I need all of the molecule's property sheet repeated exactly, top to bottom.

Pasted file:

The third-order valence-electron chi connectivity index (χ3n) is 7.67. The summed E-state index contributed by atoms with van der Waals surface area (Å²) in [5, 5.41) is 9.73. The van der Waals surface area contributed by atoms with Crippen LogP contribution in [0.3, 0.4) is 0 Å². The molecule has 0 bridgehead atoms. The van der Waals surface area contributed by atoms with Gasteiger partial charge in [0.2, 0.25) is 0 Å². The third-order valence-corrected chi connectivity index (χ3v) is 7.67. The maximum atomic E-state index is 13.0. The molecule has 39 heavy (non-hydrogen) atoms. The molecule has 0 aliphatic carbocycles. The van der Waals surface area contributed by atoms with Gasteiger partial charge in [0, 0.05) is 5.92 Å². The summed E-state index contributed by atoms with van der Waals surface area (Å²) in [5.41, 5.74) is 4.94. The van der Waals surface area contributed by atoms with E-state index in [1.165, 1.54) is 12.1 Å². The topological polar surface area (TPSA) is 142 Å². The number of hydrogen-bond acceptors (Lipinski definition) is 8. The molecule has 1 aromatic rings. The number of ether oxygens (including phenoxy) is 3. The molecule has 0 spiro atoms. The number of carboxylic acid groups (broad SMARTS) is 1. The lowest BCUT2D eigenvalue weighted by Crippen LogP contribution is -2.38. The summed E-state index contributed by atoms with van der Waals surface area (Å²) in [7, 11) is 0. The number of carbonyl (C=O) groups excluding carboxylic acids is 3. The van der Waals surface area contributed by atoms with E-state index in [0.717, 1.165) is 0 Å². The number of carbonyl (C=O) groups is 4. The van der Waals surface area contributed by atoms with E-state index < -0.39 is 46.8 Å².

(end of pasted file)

The third-order valence-electron chi connectivity index (χ3n) is 7.67. The summed E-state index contributed by atoms with van der Waals surface area (Å²) in [5, 5.41) is 9.73. The van der Waals surface area contributed by atoms with Crippen LogP contribution in [0.3, 0.4) is 0 Å². The molecule has 0 bridgehead atoms. The van der Waals surface area contributed by atoms with Gasteiger partial charge in [0.2, 0.25) is 0 Å². The third-order valence-corrected chi connectivity index (χ3v) is 7.67. The maximum atomic E-state index is 13.0. The molecule has 39 heavy (non-hydrogen) atoms. The molecule has 0 aliphatic carbocycles. The van der Waals surface area contributed by atoms with Gasteiger partial charge in [0, 0.05) is 5.92 Å². The summed E-state index contributed by atoms with van der Waals surface area (Å²) in [5.41, 5.74) is 4.94. The van der Waals surface area contributed by atoms with E-state index in [1.165, 1.54) is 12.1 Å². The topological polar surface area (TPSA) is 142 Å². The number of hydrogen-bond acceptors (Lipinski definition) is 8. The molecule has 1 aromatic rings. The number of ether oxygens (including phenoxy) is 3. The molecule has 0 spiro atoms. The number of carboxylic acid groups (broad SMARTS) is 1. The lowest BCUT2D eigenvalue weighted by Crippen LogP contribution is -2.38. The summed E-state index contributed by atoms with van der Waals surface area (Å²) in [7, 11) is 0. The number of carbonyl (C=O) groups excluding carboxylic acids is 3. The van der Waals surface area contributed by atoms with E-state index in [0.717, 1.165) is 0 Å². The number of carbonyl (C=O) groups is 4. The van der Waals surface area contributed by atoms with E-state index < -0.39 is 46.8 Å².